This month’s Virtual Book Club for Kids is featuring Pinkalicious by Victoria Khan. Check out our fizzing pinkalicious cupcake experiment. It’s a simple science sensory investigation that kids will love. Affiliate links are included in this post. Clicking on the book titles or covers will take you to Amazon.
Pinkalicious by Victoria Khan
Pinkalicious is about a little girl who loves the color pink. She and her mom make cupcakes and of course she requests them to be pink. When she eats a few too many cupcakes, she turns the color pink. The doctor tells her the only way to return to normal is to stay away from pink food and eat green vegetables. Pinkalicious likes being pink so she pretends to eat her veggies and sneaks another pink cupcake instead. She wakes up the next morning RED. Not what she had intended…
Fizzing Pinkalicious Cupcake Experiment
I challenged 6 year old Aiden to create fizzing pinkalicious cupcakes with the ingredients provided. What combination produces the best/most fizz?
Here’s what I set out:
- Baking soda
- Corn starch
- Water (with magenta washable watercolors)
- Vinegar (also with magenta washable watercolors)
I told Aiden that he would need to combine the flour, baking soda, corn starch, salt, and/or water to create a sort of dough that he could put into the cupcake liners. Then, he would add the vinegar to make it fizz. He thought about how much of each ingredient he wanted to add and got to work.
He decided he needed to add all of the ingredients in order to make a good cupcake.
He added water a spoonful at a time and stirred until he got the consistency he wanted.
Then, he poured the cupcake batter (it was much looser than a dough) into the silicone liners. Aiden noted that the batter was similar to oobleck. We talked about why (it has cornstarch and water in it).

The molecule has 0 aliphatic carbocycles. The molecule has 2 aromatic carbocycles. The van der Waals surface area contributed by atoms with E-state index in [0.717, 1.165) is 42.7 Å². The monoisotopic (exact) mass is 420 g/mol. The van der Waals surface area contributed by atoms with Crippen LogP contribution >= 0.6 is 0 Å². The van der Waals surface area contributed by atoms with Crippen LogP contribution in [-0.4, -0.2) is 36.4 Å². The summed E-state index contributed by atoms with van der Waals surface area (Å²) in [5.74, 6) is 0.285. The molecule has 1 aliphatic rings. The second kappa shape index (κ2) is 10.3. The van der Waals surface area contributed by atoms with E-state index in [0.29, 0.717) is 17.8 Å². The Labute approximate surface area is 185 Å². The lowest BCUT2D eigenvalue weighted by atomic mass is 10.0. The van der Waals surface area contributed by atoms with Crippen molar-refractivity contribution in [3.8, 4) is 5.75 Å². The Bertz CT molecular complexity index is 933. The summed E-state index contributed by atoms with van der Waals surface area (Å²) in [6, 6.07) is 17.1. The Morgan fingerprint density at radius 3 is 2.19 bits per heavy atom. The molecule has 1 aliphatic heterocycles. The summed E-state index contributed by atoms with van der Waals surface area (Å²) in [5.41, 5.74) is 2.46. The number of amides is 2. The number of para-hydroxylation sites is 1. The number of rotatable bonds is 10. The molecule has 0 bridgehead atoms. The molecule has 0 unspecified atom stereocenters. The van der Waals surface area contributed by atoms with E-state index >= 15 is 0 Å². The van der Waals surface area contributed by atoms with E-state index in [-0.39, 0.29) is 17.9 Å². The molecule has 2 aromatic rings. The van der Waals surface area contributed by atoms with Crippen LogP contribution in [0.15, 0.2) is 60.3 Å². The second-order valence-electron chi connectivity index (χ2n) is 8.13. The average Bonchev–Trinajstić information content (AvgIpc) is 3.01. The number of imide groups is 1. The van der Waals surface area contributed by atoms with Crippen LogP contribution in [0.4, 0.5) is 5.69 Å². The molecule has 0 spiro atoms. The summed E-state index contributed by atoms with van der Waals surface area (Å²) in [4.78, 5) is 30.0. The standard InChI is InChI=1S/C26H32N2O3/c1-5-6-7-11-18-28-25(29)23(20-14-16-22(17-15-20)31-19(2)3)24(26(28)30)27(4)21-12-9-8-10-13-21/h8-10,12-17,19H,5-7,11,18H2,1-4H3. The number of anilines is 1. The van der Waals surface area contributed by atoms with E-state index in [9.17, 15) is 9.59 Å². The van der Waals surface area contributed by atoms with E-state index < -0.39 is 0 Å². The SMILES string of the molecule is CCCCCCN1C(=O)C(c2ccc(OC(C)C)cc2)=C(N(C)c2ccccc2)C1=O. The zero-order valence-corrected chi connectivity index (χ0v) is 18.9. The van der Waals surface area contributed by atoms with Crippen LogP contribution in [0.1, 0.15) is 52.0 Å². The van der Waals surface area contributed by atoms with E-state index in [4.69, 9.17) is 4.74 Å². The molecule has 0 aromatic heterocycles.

Next, he added the vinegar and waited for the fizz.
Nice. Repeat with the next cupcake.
He made a new mixture with all 5 ingredients. This time he used more baking soda. He thought more baking soda would result in more fizzing because it’s the baking soda that reacts with the vinegar. (He’s done enough baking soda and vinegar investigations to know this.)
I love how this science experiment allows kids to be in control of the design. They decide what they want to change and predict what the outcome will be.
More Ideas from the Virtual Book Club for Kids
See more activities inspired by Pinkalicious:
Pinkalicious Sand Tray for Pre-wriiting Practice from Rainy Day Mum
Pinkalicious Roll & Count Playdough Cupcakes from I Can Teach My Child
Pink Themed Sensory Bin by 3 Dinosaurs
Pinkalicious Cupcake Popsicle Snack from Growing Book by Book
Pinkalicious Preschool Activity: Foamy Color Mixing! from Mom Inspired Life
Instant Froyo Cones from Mama Miss
Pinkalicious Sensory Alphabet Game from The Educators’ Spin On It
Also stop by the Virtual Book Club for Kids Facebook page to see what others are sharing!
Next month we’ll be featuring Brown Bear, Brown Bear, What Do You See? by Bill Martin Jr. See our entire Virtual Book Club for Kids book list here.
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